Lisbon Falls in South Africa.

5 Must-See Waterfalls in South Africa

There’s nothing quite like chasing waterfalls in South Africa. Why? Well, there are just so many of them, from the steep plumes of the Drakensberg to the thundering cascades along the Orange River. In fact, South Africa is home to the world’s tallest waterfall: Tugela Falls.

Car rental in South Africa gives you the freedom to explore at your own tempo. So, next time you’re planning a road trip, make sure you include some of these waterfalls along the route. We’ve put together a list of the top five waterfalls in South Africa. Read on to learn all about them.

Tugela Falls

Tugela Falls, the tallest waterfall in the world.

Tugela Falls as seen from the bottom of the Amphitheatre

What’s the tallest waterfall in the world? Well, for years, it was Angel Falls in Venezuela. However, some now consider Tugela Falls in the Drakensberg to be the outright tallest waterfall on Earth, making it the undisputed champion of waterfalls in South Africa.

Mon-Aux-Sources is the source of Tugela River, which then plummets 983 m down the magnificent Amphitheatre. From here, it meanders towards the coast and flows into the Indian Ocean, some 531 km away.

Visitors to Royal Natal National Park can hike up the amphitheater to the top of Tugela Falls, but the climb is steep and especially treacherous in winter. Fortunately, you can enjoy the waterfall in all its glory from ground level, too.

Augrabies Falls

Augrabies Falls in the Northern Cape, South Africa.

The Orange River plunges down the Augrabies Falls near Upington

Augrabies, derived from the Khoe Ankoerebis, means “place of great noise”. There couldn’t be a more appropriate description of Augrabies Falls, the largest waterfall along the largest river in South Africa. Here, the Orange River crashes 56m downward, dumping up to 7.8 million litres of water per second.

SANParks operates Augrabies Falls National Park, creating a conservation area around the waterfall near Upington. It usually floods between February and April, putting on a spectacular show for visitors.

But what makes Augrabies Falls so special? It’s the fact that the surrounding landscape is incredibly arid. And, if you believe the myths, there’s a huge cache of diamonds hiding in the rock pool at the bottom.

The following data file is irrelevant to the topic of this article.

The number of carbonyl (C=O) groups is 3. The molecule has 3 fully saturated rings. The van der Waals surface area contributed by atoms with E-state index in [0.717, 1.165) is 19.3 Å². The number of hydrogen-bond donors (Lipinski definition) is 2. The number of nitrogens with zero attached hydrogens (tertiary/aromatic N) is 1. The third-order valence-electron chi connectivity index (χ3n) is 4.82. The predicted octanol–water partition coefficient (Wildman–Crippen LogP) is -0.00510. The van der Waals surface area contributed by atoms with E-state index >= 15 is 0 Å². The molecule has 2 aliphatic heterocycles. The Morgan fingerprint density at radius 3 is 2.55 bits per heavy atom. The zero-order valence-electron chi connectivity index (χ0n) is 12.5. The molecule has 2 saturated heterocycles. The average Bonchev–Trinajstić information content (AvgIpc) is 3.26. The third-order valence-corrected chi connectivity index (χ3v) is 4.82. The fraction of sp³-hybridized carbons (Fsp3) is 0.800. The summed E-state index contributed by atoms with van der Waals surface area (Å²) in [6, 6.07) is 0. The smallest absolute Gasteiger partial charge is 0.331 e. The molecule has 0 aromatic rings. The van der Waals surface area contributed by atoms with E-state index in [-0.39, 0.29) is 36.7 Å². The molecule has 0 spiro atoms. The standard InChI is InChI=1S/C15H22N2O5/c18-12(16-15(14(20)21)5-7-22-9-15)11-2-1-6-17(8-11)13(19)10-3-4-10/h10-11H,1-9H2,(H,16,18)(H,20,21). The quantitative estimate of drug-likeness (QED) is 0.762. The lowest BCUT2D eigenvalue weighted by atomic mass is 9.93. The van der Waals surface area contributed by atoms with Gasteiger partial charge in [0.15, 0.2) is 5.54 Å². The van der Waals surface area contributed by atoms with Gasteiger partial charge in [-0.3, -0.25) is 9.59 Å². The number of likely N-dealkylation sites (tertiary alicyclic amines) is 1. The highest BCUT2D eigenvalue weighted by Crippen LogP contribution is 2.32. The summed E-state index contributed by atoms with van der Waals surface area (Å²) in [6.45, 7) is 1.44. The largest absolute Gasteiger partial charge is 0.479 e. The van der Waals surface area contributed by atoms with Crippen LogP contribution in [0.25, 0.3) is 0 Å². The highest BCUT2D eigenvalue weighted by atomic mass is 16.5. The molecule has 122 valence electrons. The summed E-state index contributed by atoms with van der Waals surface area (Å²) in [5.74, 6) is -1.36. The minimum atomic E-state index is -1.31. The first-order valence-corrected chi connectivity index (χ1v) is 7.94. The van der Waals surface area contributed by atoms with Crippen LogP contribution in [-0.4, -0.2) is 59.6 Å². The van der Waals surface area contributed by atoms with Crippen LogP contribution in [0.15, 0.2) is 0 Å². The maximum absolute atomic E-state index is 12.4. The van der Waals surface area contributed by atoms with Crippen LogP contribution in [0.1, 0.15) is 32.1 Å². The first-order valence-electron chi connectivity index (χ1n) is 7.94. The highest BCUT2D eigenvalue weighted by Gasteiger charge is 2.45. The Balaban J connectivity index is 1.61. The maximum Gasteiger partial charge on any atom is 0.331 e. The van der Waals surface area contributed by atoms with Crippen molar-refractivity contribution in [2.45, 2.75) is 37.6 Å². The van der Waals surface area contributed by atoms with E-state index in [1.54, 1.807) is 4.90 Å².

Mac-Mac Falls

Mac-Mac Falls waterfall in South Africa.

Mac-Mac Falls from above

Mpumalanga’s Panorama Route features some of South Africa’s most spectacular waterfalls. However, most would argue that Mac-Mac Falls is the most impressive one of all. With a 65 m drop into a steep gorge, it’s definitely one photo opportunity you don’t want to miss on a road trip.

In the 19th century, gold prospectors blasted the top of the waterfall with dynamite, hoping to expose a gold seam below. They split the river in two, resulting in a two-stream waterfall. Today, the waterfall is a Provincial Heritage Site.

Mpumalanga Tourism controls access to Mac-Mac Falls, but entry is cheap. Local artists also sell their curios next to the parking lot. If you’re keen to have a picnic, follow the road towards Mac-Mac Pools, where you can swim and braai for a fee.

Berlin Falls

The Berlin Falls waterfall in Mpumalanga, South Africa.

The candle-shaped Berlin Falls near Graskop

Like Mac-Mac Falls, you can find Berlin Falls along the Panorama Route in Mpumalanga. In fact, it’s just a few kilometres from other amazing sights like God’s Window and Pinnacle Rock. It’s one of the highest waterfalls in the province, dropping 80 m to an impressive rock pool below.

Named by German gold miners, the waterfall looks a bit like a candle from the nearby viewpoint. If you’re brave enough, you can hike down to the rock pool and swim in the icy water. When you’re done, take a short drive to the nearby Lisbon Falls, another stunning Mpumalanga waterfall.

Howick Falls

Howick Falls in KwaZulu-Natal, South Africa.

Howick Falls and the surrounding landscape

Believe it or not, South Africa has its very own Loch Ness Monster. Local legend dictates that the Inkanyamba, a giant serpent with a horse’s head, lurks in the muddy waters of Howick Falls. The same legend says that only sangomas (traditional healers) can approach the falls.

Despite this, many travellers to the KwaZulu-Natal Midlands visit Howick Falls to see the 95 m cascade. The uMngeni River then makes its way to Durban, where it flows into the Indian Ocean.

If you hire a car in Durban, you can visit Howick Falls when you take on the Midlands Meander. While you’re at it, make sure you stop at the Nelson Mandela Capture Site, also near Howick.

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A bakkie (pick-up truck) drives along a misty road in South Africa.

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Now that you know about the most amazing waterfalls in South Africa, you can start planning your next road trip adventure. And, when you’re ready to go, all you need to do is reach out to our expert agents. We’ll arrange whatever you need, whether its car rental, 4×4 rental, RV rental, or luxury car rental in South Africa.

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